What Matters is Not to Know the World, But To Change It
Celebrating its fourth year, the Civil Discourse and Social Change Initiative (CDSC), at California State University, Northridge, continues to create a culture where social justice is a permanent part of the institutional make-up, by engendering a community of consciousness, academic engagement, and advocacy.
Through research, action, collaboration, and creative imagination, members of CDSC are forging on-the-ground partnerships with CSUN colleges, departments, students and community organizations to realize our vision, Education is a Human Right. Civil Discourse & Social Change serves as a champion of social justice work on campus that has an impact locally, nationally and internationally. In accordance with this objective CDSC has become a hub for discourse surrounding social justice issues related to mass incarceration, immigration, spirituality/religion and the history of social movements. This year we will expand the conversation by addressing ideas intended to bring about social change and empowerment related to digital media storytelling and health & healing.
The ultimate purpose of our Initiative is to facilitate the merging of students’ education with practical, yet visionary, tools for them to develop responsible activism. We also aim to encourage critical thinking that will assist them in becoming social change agents and ethical and socially-conscious professionals. We trust that the initiative can contribute to a better society by expanding our understanding of the uses of power and knowledge, so as to create a more just and nonviolent world.
The problem is not a budget crisis but a vision crisis.
Reverend James M. Lawson Jr.
Reverend James Lawson, a close associate of Dr. Martin Luther King and a leading architect of the Civil Rights Movement, remains committed to working closely with California State University, Northridge campus community on our Civil Discourse and Social Change Initiative. Devoting his life to nonviolent social change informed by the philosophy practiced by Mahatma Gandhi, Reverend Lawson, now in his eighties, reminds us that nonviolence does not mean passivism. Rather, nonviolent action means engendering another view of power—an alternative to violent, destructive power—where people power is used to create equity and justice.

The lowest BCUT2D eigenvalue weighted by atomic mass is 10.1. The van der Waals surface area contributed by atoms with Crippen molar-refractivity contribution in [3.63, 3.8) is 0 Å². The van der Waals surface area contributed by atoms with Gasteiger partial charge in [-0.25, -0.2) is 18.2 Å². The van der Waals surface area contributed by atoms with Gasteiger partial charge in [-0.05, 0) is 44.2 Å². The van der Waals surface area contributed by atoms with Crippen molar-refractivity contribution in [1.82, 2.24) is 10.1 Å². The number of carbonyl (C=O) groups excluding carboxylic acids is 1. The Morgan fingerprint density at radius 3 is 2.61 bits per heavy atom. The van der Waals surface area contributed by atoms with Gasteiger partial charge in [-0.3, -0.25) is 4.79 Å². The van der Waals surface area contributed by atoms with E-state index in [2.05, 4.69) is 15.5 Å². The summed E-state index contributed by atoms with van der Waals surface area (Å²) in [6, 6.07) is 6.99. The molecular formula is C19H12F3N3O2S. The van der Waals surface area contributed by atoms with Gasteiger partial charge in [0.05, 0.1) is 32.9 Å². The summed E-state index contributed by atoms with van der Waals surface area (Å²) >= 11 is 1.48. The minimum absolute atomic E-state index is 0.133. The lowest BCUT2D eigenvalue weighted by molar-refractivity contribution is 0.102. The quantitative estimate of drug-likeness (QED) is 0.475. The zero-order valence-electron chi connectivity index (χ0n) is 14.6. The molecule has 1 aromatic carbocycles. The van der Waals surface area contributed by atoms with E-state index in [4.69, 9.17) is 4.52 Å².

Reverend Lawson's Bio
James Lawson was born in Pennsylvania in 1928. His father and grandfather were Methodist ministers, and Lawson received his local preacher's license in 1947, the year he graduated from high school. At his Methodist college in Ohio, he joined the Fellowship of Reconciliation (FOR), America's oldest pacifist organization.
After spending time in prison for refusing the Korean War draft, he obtained his B.A. in 1952, and spent the next three years as a campus minister and teacher at Hislop College in Nagpur, India. While in India, Lawson eagerly read of the Montgomery Bus Boycott and the emerging nonviolent resistance movement back in the United States.
By 1957, Lawson decided he could no longer sit on the sidelines. He began holding seminars to train volunteers in Gandhian tactics of nonviolent direct action. James Lawson helped coordinate the Freedom Rides in 1961 and the Meredith March in 1966, and played a major role in the sanitation workers strike of 1968. On the eve of his assassination, Martin Luther King called Lawson "the leading theorist and strategist of nonviolence in the world."
In 1974, Lawson moved to Los Angles to be the pastor of Holman Methodist Church. He spoke out against racism, and challenged the cold war and U.S. military involvement throughout the world. Even after his retirement, Lawson was protesting with the Janitors for Justice in Los Angeles, and with gay and lesbian Methodists in Cleveland.
Congressman John Lewis, and recent author of March Book 1 recounts his activists years in the Civil Rights Movement, and mentions our own Reverend James M. Lawson Jr. as one of the most influencial men in his life. Watch John Lewis’ interviews with Bill Moyers (Jul 26, 2013) and with National Public Radio (August 14).
Source: PBS website http://www.pbs.org/thisfarbyfaith/witnesses/james_lawson.html